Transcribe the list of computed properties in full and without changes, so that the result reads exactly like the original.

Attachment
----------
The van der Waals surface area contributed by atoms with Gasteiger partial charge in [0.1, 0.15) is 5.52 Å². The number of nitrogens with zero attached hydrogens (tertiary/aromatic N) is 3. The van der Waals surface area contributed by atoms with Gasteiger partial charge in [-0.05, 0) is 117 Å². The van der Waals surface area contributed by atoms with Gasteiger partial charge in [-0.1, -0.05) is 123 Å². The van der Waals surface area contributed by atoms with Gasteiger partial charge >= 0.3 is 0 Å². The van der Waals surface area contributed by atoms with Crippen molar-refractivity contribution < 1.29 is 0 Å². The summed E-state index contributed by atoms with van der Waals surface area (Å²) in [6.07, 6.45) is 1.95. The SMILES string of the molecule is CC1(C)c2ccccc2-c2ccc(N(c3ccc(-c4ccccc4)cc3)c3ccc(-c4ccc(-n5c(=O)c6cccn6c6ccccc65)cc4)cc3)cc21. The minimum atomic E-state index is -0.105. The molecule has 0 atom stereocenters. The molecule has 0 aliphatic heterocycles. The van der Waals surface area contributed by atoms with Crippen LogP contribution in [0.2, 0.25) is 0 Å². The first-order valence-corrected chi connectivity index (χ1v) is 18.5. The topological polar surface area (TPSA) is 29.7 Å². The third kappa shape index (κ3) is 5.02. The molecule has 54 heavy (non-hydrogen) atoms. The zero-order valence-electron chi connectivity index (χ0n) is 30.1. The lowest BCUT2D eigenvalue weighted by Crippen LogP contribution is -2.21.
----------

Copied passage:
The van der Waals surface area contributed by atoms with Gasteiger partial charge in [0.1, 0.15) is 5.52 Å². The number of nitrogens with zero attached hydrogens (tertiary/aromatic N) is 3. The van der Waals surface area contributed by atoms with Gasteiger partial charge in [-0.05, 0) is 117 Å². The van der Waals surface area contributed by atoms with Gasteiger partial charge in [-0.1, -0.05) is 123 Å². The van der Waals surface area contributed by atoms with Gasteiger partial charge >= 0.3 is 0 Å². The van der Waals surface area contributed by atoms with Crippen molar-refractivity contribution < 1.29 is 0 Å². The summed E-state index contributed by atoms with van der Waals surface area (Å²) in [6.07, 6.45) is 1.95. The SMILES string of the molecule is CC1(C)c2ccccc2-c2ccc(N(c3ccc(-c4ccccc4)cc3)c3ccc(-c4ccc(-n5c(=O)c6cccn6c6ccccc65)cc4)cc3)cc21. The minimum atomic E-state index is -0.105. The molecule has 0 atom stereocenters. The molecule has 0 aliphatic heterocycles. The van der Waals surface area contributed by atoms with Crippen LogP contribution in [0.2, 0.25) is 0 Å². The first-order valence-corrected chi connectivity index (χ1v) is 18.5. The topological polar surface area (TPSA) is 29.7 Å². The third kappa shape index (κ3) is 5.02. The molecule has 54 heavy (non-hydrogen) atoms. The zero-order valence-electron chi connectivity index (χ0n) is 30.1. The lowest BCUT2D eigenvalue weighted by Crippen LogP contribution is -2.21.